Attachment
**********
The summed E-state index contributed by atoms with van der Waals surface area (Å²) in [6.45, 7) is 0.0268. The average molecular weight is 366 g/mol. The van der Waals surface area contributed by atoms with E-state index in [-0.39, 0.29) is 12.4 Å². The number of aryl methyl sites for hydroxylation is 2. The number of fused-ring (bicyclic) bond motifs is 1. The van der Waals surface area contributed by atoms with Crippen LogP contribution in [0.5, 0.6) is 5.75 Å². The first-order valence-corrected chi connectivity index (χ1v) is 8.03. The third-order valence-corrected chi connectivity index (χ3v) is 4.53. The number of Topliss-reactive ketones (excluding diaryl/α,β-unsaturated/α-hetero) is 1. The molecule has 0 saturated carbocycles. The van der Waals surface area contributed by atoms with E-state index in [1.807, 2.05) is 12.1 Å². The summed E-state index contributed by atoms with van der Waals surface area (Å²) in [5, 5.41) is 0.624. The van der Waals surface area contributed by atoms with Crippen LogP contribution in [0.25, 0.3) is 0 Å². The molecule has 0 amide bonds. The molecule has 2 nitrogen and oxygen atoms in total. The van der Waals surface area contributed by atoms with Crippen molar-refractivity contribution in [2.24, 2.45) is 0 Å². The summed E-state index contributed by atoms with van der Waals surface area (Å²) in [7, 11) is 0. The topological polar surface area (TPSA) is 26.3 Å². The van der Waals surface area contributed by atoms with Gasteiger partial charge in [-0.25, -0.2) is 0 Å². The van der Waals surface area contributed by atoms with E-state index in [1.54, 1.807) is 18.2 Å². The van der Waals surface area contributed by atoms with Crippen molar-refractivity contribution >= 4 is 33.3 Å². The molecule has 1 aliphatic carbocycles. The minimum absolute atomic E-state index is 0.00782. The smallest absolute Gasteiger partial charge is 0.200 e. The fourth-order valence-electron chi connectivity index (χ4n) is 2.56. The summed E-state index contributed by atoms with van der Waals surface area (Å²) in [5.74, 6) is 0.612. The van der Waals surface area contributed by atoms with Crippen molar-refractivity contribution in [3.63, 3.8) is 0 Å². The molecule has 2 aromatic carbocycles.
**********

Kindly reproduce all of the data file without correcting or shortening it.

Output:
The summed E-state index contributed by atoms with van der Waals surface area (Å²) in [6.45, 7) is 0.0268. The average molecular weight is 366 g/mol. The van der Waals surface area contributed by atoms with E-state index in [-0.39, 0.29) is 12.4 Å². The number of aryl methyl sites for hydroxylation is 2. The number of fused-ring (bicyclic) bond motifs is 1. The van der Waals surface area contributed by atoms with Crippen LogP contribution in [0.5, 0.6) is 5.75 Å². The first-order valence-corrected chi connectivity index (χ1v) is 8.03. The third-order valence-corrected chi connectivity index (χ3v) is 4.53. The number of Topliss-reactive ketones (excluding diaryl/α,β-unsaturated/α-hetero) is 1. The molecule has 0 saturated carbocycles. The van der Waals surface area contributed by atoms with E-state index in [1.807, 2.05) is 12.1 Å². The summed E-state index contributed by atoms with van der Waals surface area (Å²) in [5, 5.41) is 0.624. The van der Waals surface area contributed by atoms with Crippen LogP contribution in [0.25, 0.3) is 0 Å². The molecule has 0 amide bonds. The molecule has 2 nitrogen and oxygen atoms in total. The van der Waals surface area contributed by atoms with Crippen molar-refractivity contribution in [2.24, 2.45) is 0 Å². The summed E-state index contributed by atoms with van der Waals surface area (Å²) in [7, 11) is 0. The topological polar surface area (TPSA) is 26.3 Å². The van der Waals surface area contributed by atoms with Gasteiger partial charge in [-0.25, -0.2) is 0 Å². The van der Waals surface area contributed by atoms with E-state index in [1.54, 1.807) is 18.2 Å². The van der Waals surface area contributed by atoms with Crippen molar-refractivity contribution >= 4 is 33.3 Å². The molecule has 1 aliphatic carbocycles. The minimum absolute atomic E-state index is 0.00782. The smallest absolute Gasteiger partial charge is 0.200 e. The fourth-order valence-electron chi connectivity index (χ4n) is 2.56. The summed E-state index contributed by atoms with van der Waals surface area (Å²) in [5.74, 6) is 0.612. The van der Waals surface area contributed by atoms with Crippen molar-refractivity contribution in [3.63, 3.8) is 0 Å². The molecule has 2 aromatic carbocycles.